One recent review reports that weight loss programs incorporating calorie counting led participants to lose around 7 pounds (3.3 kg) more than those that didn't. It seems that the more consistently you do the recording, the better (, 47, , ).
For instance, one study reports that participants who monitored everything they ate for 12 weeks lost twice as much weight as those who monitored less frequently.
In comparison, those who didn't monitor at all actually gained weight (47).
There are three reasons why calorie counting works:
- Tracking your calories can help you identify which eating patterns you need to modify to successfully lose weight ().
- Despite its lack of precision, tracking what you eat can give you an approximate baseline to work from and compare to when you're trying to reduce the total number of calories you eat per day.
- Finally, keeping track of what you eat can help you monitor your behavior. This may help keep you accountable for the daily choices you make and motivate you to continue progressing towards your goals.
That said, it's important to note that calorie counting is not a requirement for weight loss (, , ).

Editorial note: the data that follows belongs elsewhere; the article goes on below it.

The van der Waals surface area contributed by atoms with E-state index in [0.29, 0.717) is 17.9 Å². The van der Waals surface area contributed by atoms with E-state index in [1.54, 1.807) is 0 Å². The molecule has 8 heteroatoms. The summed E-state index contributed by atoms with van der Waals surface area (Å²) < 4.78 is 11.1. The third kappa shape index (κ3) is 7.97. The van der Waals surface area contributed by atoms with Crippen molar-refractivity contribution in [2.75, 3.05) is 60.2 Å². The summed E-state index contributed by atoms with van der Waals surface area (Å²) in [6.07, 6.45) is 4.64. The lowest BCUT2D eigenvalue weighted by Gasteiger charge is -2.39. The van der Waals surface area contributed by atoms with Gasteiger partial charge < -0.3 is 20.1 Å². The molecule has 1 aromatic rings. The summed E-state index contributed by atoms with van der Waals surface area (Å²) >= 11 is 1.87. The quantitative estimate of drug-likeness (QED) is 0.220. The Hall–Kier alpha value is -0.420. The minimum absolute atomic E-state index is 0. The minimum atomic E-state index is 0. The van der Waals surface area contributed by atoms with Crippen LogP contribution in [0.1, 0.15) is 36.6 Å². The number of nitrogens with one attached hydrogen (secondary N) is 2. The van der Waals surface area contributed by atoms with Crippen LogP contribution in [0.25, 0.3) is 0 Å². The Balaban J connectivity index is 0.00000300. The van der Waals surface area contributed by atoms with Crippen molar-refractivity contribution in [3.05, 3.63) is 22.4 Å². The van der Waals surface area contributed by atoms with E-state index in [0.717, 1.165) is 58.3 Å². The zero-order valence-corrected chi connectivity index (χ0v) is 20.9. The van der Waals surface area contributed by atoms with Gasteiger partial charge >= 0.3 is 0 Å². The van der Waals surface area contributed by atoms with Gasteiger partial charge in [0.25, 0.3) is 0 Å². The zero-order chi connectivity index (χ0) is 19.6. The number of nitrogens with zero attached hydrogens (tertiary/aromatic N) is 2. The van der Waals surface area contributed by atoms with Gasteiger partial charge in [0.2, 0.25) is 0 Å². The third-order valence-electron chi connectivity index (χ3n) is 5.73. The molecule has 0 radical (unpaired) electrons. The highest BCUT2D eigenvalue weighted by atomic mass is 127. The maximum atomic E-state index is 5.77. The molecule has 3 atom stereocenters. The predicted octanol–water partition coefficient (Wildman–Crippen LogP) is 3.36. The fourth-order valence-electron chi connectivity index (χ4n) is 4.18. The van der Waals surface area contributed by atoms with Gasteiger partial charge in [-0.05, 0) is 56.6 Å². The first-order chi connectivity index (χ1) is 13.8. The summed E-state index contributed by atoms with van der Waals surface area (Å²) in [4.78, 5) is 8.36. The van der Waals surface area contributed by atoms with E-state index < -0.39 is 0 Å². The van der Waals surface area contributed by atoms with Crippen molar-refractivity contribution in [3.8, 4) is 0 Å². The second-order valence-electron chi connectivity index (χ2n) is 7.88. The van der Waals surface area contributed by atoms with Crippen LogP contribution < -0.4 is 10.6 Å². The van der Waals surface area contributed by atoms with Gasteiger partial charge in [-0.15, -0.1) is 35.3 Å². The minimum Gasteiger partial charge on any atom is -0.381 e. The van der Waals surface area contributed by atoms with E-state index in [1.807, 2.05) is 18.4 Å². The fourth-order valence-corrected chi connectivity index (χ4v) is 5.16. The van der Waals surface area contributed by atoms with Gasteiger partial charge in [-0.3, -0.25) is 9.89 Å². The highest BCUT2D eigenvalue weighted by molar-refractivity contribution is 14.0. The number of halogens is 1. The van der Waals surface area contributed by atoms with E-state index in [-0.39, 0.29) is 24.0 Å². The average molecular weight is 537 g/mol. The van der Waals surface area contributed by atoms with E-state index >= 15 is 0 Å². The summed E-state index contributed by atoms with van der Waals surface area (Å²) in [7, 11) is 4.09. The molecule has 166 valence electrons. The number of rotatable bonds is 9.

What really matters is your ability to create and sustain the energy deficit needed to lose weight, even if you are not actively aware of how the deficit is achieved.
Calorie counting is simply a tool that some may find useful.
Bottom Line: Counting calories can help you lose weight by giving you an overview of what you eat each day. This can help you identify eating patterns to modify, keeping you on track to reach your goals.
If you're interested in counting calories, there are several ways to go about it.
All involve recording what you eat, whether on paper, online or in a mobile app.
According to studies, the method you pick doesn't really matter, so it's most effective to pick the one you personally prefer (, ).
Here are five of the best online calorie-counting websites and apps.